Thoughts on “I will not forget your word.”

Yesterday, I mentioned the resolutions of the Psalmist in Psalm 119:15-16 as resolutions (or issues of repentance) for  every day . . . and the New Year also.  I also mentioned that I desired to return to some of the practical outworkings of these resolutions today – Christmas day.  But as Patrick Schreiner’s advice concerning brevity has continued to stick in my side like an irritating spur, so I intend to focus on one of those four resolutions, albeit briefly – “I will not forget your word.”

This is a striking resolution.  It is a negative resolve – a resolve concerning something that he “will not” do – he will not forget God’s Word.  Question: How do we forget God’s Word?  Answer: In a myriad of practical ways.  First, we forget God’s Word when in any given day we fail to take it up and consume it.  Secondly, we forget God’s Word when we allow our prayers to deviate from the biblical mold and its wisdom and light.  Thirdly, we forget God’s Word when the Gospel of Christ ceases to pour forth from our lips to others, believer and unbeliever alike; when our talk is no longer flavored with the salt and radiant with the light of His Word.  Fourthly, we forget God’s Word when we do not have a song of praise within our hearts and upon our tongues, for when the Word dwells richly within us, songs are the effect.  Fifthly, we forget God’s word when in life’s circumstances we lean upon our own understanding and take no comfort from God’s counseling testimonies.  Sixthly, we forget God’s Word as we are prone not to meditate upon it or memorize it or commit our Godward thoughts to writing.  Seventhly, etc.

But the psalmist resolved: “I will not forget your word.”

And thus, implied, is the Christian who knows the true sustenance of his life!  He knows his lifeline, his food, his light, his counselors, his strength, his weaponry, that is, his sword against sin and the enemy, his treasury and delight to be the Word of God – and how devilish it would be, then, to forget it as Adam and Eve did when confronted with the serpent’s anti-word.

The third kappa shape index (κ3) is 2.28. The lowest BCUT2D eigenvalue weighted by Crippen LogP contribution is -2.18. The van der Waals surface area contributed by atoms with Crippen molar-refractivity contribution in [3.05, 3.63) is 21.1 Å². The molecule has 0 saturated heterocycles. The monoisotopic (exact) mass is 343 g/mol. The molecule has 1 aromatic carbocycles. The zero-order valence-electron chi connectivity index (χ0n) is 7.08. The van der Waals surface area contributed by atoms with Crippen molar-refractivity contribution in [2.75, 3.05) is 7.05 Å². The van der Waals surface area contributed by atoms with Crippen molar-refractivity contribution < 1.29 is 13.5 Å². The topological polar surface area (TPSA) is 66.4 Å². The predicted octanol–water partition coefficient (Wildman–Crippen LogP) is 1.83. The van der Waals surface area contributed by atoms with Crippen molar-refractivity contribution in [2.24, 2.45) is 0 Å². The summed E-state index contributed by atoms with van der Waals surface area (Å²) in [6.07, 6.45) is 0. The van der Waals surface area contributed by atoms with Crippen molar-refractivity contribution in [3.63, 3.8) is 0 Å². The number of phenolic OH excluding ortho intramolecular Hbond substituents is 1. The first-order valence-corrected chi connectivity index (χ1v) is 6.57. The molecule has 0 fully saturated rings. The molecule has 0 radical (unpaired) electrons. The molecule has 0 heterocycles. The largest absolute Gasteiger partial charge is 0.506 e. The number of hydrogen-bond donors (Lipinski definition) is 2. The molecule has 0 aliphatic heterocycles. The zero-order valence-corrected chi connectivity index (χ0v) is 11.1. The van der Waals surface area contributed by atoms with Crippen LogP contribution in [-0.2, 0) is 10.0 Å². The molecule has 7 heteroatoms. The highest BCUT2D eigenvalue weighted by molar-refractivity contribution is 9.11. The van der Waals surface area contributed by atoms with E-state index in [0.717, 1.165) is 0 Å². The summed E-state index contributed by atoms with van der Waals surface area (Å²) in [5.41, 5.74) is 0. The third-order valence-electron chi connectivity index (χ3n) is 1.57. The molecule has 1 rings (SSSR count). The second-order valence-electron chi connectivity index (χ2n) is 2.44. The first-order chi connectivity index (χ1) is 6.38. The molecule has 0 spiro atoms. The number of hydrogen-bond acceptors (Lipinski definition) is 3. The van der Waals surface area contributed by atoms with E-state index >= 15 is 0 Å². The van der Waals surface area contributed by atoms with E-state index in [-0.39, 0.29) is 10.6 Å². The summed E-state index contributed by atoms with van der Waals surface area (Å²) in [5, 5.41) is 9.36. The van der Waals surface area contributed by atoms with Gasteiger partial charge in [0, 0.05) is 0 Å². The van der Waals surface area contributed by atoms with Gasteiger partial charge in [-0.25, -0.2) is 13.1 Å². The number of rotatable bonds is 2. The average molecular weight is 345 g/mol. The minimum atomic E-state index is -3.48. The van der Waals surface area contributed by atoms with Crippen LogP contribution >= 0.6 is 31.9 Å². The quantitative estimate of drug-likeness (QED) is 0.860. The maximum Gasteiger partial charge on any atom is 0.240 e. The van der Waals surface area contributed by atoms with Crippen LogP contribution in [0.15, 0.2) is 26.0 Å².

Our Lord and Savior Jesus Christ, when he was weak, hungry, and being tempted to the greatest of degrees, being presented with the temptation to – by His divinity – turn a stone into bread and eat, thrust this sword into the belly of the enemy: “Man shall not live by bread alone, but by every word that comes from the mouth of God” (Matthew 4:4).  Thus, the one who resolves with the psalmist is one patterned after the wisdom of Jesus Christ, understanding and experiencing the reality that man lives on the words of God – and, therefore, the resolve arises like a beacon of absolute necessity: “I will not – indeed, I cannot – forget your word.” 

Let us, then, remember God’s Word – remember it, to read it, to minister it, to sing it, to take counsel from it, to consume it and spit it out again in order that others might be fed.  Let us resolve, “I will not forget your word.”  Then it shall be intertwined with the DNA of our lives, drawing us closer and closer to the heart of our God.  May God be pleased, as he has written in Psalm 119:32, to enlarge our hearts that we might run in this way, in Jesus’ name, Amen.


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